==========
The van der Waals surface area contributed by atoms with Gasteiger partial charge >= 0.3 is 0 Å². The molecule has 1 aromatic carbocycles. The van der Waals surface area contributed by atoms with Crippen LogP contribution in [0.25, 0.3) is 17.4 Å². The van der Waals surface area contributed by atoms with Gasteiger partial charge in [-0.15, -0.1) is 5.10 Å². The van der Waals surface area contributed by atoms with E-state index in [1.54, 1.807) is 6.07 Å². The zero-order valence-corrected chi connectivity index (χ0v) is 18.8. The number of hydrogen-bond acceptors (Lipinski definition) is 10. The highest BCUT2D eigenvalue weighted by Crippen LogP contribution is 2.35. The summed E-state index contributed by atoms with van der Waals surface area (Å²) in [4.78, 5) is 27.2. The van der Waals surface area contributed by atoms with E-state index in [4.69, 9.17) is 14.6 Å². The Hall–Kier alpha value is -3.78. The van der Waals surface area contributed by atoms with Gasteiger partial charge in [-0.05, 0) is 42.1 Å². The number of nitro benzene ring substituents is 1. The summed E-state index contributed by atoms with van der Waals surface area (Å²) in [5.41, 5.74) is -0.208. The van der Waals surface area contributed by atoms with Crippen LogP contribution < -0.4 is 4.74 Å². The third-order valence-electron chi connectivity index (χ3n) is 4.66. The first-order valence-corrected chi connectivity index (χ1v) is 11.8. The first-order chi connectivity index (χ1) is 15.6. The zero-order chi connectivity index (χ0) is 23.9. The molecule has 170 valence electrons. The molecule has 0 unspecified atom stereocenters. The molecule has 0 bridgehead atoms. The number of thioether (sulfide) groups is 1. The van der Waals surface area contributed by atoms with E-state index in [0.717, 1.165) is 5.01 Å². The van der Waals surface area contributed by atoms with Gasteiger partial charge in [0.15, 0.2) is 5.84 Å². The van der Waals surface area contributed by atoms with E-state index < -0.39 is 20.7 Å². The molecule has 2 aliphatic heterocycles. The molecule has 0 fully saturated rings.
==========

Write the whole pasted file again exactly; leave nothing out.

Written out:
The van der Waals surface area contributed by atoms with Gasteiger partial charge >= 0.3 is 0 Å². The molecule has 1 aromatic carbocycles. The van der Waals surface area contributed by atoms with Crippen LogP contribution in [0.25, 0.3) is 17.4 Å². The van der Waals surface area contributed by atoms with Gasteiger partial charge in [-0.15, -0.1) is 5.10 Å². The van der Waals surface area contributed by atoms with E-state index in [1.54, 1.807) is 6.07 Å². The zero-order valence-corrected chi connectivity index (χ0v) is 18.8. The number of hydrogen-bond acceptors (Lipinski definition) is 10. The highest BCUT2D eigenvalue weighted by Crippen LogP contribution is 2.35. The summed E-state index contributed by atoms with van der Waals surface area (Å²) in [4.78, 5) is 27.2. The van der Waals surface area contributed by atoms with E-state index in [4.69, 9.17) is 14.6 Å². The Hall–Kier alpha value is -3.78. The van der Waals surface area contributed by atoms with Gasteiger partial charge in [-0.05, 0) is 42.1 Å². The number of nitro benzene ring substituents is 1. The summed E-state index contributed by atoms with van der Waals surface area (Å²) in [5.41, 5.74) is -0.208. The van der Waals surface area contributed by atoms with Crippen LogP contribution < -0.4 is 4.74 Å². The third-order valence-electron chi connectivity index (χ3n) is 4.66. The first-order valence-corrected chi connectivity index (χ1v) is 11.8. The first-order chi connectivity index (χ1) is 15.6. The zero-order chi connectivity index (χ0) is 23.9. The molecule has 170 valence electrons. The molecule has 0 unspecified atom stereocenters. The molecule has 0 bridgehead atoms. The number of thioether (sulfide) groups is 1. The van der Waals surface area contributed by atoms with E-state index in [0.717, 1.165) is 5.01 Å². The van der Waals surface area contributed by atoms with Gasteiger partial charge in [0.15, 0.2) is 5.84 Å². The van der Waals surface area contributed by atoms with E-state index < -0.39 is 20.7 Å². The molecule has 2 aliphatic heterocycles. The molecule has 0 fully saturated rings.